By Tom Still
MADISON – Attorney Joe Hildebrandt has been a part of many deals connecting promising young Wisconsin companies with investors, some close at home and others in the financial centers of the nation’s East and West Coasts. Over the years, Hildebrandt told a legislative committee last week, he’s battled the notion that Wisconsin is a “flyover state” that neither wants nor welcomes investors.
Lately, Hildebrandt is happy to report, there’s a change of attitude among those investors. They’re taking Wisconsin a bit more seriously.
“A large part of that is perception versus reality. Act 255 has been a major change from that perception,” Hildebrandt said.
Wisconsin Act 255 is the statutory name for a series of changes, passed by the Legislature and signed into law by Gov. Jim Doyle, aimed at leveraging start-up companies by using investor tax credits and targeted state and private programs.
With provisions that took effect mostly this year, Act 255 has been a model for state government in the area of economic development. It was written and passed with bipartisan support. It is leveraging private investment and action through public policy – in full realization that results may not be fully apparent for years.
Perhaps most important, it has highlighted and reinforced a dramatic change in how state government is approaching economic development. Act 255 has underscored the state’s commitment to growing the economy from the ground up, rather than relying purely on chasing smokestacks that may no longer be there.
The act does so through a mix of strategies. About $65 million in tax credits over 10 years will encourage angel investors and venture capitalists to invest more in Wisconsin. Technology grant and loan programs have been refocused by the state Department of Commerce. The Wisconsin Angel Network is serving groups of angel investors, and the Wisconsin Entrepreneurs’ Network is coaching young businesses.
The thrust of Act 255 is consistent with other major initiatives in the technology development arena. For example, the Wisconsin Technology Council produces the statewide Governor’s Business Plan Contest, the Wisconsin Entrepreneurs’ Conference, the upcoming Wisconsin Early Stage Symposium (Oct. 19-20) and events through the Wisconsin Innovation Network. In each case, the emphasis is placed on helping early-stage companies and entrepreneurs.
One consequence of Act 255 is better coordination of early-stage resources. For example, the creation of the Wisconsin Angel Network has enhanced communication among angel networks and led to development of an online inventory of early-stage companies, which appears to be the first of its kind in the nation.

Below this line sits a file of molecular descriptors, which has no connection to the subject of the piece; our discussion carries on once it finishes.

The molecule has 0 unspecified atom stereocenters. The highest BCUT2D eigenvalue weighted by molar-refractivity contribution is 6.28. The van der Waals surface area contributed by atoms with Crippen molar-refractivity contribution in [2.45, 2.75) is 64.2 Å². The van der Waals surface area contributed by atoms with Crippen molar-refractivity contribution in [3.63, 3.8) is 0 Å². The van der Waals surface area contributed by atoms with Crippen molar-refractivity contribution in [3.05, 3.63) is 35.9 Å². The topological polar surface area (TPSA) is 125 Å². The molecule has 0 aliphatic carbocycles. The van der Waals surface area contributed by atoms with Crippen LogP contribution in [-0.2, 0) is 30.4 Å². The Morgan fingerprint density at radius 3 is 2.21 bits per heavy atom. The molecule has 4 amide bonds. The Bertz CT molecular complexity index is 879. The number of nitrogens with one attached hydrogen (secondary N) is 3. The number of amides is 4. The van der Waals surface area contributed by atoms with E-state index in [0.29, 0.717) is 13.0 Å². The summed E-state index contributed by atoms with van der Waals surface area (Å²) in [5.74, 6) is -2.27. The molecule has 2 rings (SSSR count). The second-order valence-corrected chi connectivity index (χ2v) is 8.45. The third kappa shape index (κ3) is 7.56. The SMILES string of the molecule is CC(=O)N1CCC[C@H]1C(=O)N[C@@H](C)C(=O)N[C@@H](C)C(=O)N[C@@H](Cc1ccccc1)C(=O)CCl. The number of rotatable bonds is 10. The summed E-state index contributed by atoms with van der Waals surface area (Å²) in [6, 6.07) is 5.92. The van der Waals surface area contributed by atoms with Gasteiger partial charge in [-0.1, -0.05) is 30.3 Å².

More angel deals may be the best way to attract more venture capital. For years, Wisconsin has wondered why it has not lured more out-of-state venture capital. One reason is that those investors have not always found the fully-formed deals that they wanted to find. By helping angel networks finds deals in the state, Wisconsin is planting the seeds for tomorrow’s venture investment.
This is not to say Wisconsin should abandon efforts to attract business from outside its borders. On the contrary, Wisconsin should be far more aggressive at doing so – perhaps emphasizing efforts to pursue investors and the kind of talent that can take young companies to the next step. Wisconsin must leverage the strengths of the “I-Q Corridor,” which stretches from Chicago to the Twin Cities, encompassing most of Wisconsin in between, and think about selling ourselves to the world as a region.
The world has changed. Nations such as China and India are economic powers in ascendance. We cannot compete with them on labor costs, but we can compete through ideas, innovation, intellectual property, investment and interstate cooperation – the “Is” of the I-Q Corridor. And we can do so while offering quality of life, environment, education and workforce.
Like many laws, Act 255 isn’t perfect. Still to come are changes in state securities laws that would remove penalties on investors, such as the onerous “wage lien law” that make investors liable for lost wages on companies that fail. As Madison banker Terry Grosenheider told committee chairman Ted Kanavas, the hard-charging Republican senator from Waukesha County, it’s easier to gamble in Wisconsin than it is to invest in a start-up company.
Act 255 is focused on building Wisconsin from within so it can compete far outside its borders. As the perception changes, so will the reality.